NASA Telescope Oscar Trophy Tech Attracts Stars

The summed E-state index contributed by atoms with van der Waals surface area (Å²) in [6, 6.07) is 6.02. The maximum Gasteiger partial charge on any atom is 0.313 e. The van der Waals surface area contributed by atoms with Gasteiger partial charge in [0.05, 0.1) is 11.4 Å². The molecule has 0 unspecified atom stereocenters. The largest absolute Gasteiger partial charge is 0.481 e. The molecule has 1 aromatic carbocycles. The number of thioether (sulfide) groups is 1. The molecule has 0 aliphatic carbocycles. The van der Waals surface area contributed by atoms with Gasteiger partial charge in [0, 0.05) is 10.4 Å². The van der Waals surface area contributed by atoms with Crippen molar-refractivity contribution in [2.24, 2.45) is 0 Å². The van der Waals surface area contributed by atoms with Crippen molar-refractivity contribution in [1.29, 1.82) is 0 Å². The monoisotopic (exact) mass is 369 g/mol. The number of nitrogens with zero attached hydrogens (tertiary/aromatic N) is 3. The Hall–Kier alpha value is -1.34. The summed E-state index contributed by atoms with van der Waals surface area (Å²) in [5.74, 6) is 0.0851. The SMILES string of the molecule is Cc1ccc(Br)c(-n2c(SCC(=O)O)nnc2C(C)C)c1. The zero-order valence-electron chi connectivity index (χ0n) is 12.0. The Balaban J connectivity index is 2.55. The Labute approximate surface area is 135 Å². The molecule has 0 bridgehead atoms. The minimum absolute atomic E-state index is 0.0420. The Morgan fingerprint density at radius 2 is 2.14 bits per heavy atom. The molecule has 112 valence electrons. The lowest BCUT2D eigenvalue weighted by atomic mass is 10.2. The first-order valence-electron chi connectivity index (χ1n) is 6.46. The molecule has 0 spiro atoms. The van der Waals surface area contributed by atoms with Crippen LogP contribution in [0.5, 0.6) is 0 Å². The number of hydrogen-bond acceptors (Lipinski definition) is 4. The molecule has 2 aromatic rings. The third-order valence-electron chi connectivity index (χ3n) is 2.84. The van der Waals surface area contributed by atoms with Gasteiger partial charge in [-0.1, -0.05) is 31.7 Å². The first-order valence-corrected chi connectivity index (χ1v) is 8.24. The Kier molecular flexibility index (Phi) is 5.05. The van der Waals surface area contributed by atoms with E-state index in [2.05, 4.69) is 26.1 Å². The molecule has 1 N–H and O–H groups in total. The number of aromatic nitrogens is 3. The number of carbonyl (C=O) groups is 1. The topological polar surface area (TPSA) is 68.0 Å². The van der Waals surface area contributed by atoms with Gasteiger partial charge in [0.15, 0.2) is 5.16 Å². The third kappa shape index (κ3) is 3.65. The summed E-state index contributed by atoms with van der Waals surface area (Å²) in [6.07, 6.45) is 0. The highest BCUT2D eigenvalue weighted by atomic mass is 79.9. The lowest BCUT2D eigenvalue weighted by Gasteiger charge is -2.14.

first_img The National Aeronautics and Space Administration and the Academy of Motion Picture Arts and Sciences are not that different.Both attract hordes of viewers for star-studded events. And both use the same gold to coat telescopes and trophies, respectively.Gold is particularly useful in space, where it reflects infrared wavelengths of light and won’t tarnish—ideal for blocking absorption of radiant heat. (Plus, it’s super shiny!)AdChoices广告Which is why the James Webb Space Telescope team chose the chemical element to coat a 32-foot refrigerant tube that cools the Mid-Infrared Instrument, or MIRI.But such high-tech equipment requires more than the common vapor deposit method—heating metal in a vacuum until it becomes a gas, which condenses in a thin layer across a surface.The process is effective, according to NASA, but has drawbacks: The gold loses some reflectivity, becomes extremely delicate, and can peel off when bent; those flakes can interfere with sensitive instruments.So, the telescope’s designers turned to Brooklyn-based Epner Technology, which alleges its gold would never flake off. Hesitant, the Goddard Space Flight Center made them prove their claim.“And they did,” Goddard engineer John Gygax said in a statement.The company also boasted a significantly more reflective gold plating, created using an electroplating process it calls LaserGold. The result is a harder and more reflective coating than vapor-deposited gold.Gold is highly reflective and doesn’t tarnish—great for the James Webb Space Telescope’s main mirror (via NASA)NASA isn’t their only famous client, though. In 2016, Epner snagged the Academy of Motion Picture Arts and Sciences, reportedly “awestruck” that Epner Technology could provide a plating technique used in space for 35 years, company president David Epner recalled.For more than three decades, a trophy manufacturer cast Oscars in a tin allow and then plated them with gold. They shone alright, but the coating eventually wore off.“We guaranteed that our gold coating will never come off,” Epner said.The firm has even offered a lifetime guarantee to replate—for free—any Oscar that shows wear.“That’s something I’ll never have to make good on,” Epner added. Stay on target Let us know what you like about Geek by taking our survey.center_img Australian Finds ‘Monster’ $69,000 Gold Nugget With Metal DetectorLego Sets Might Be Better Investments Than Gold last_img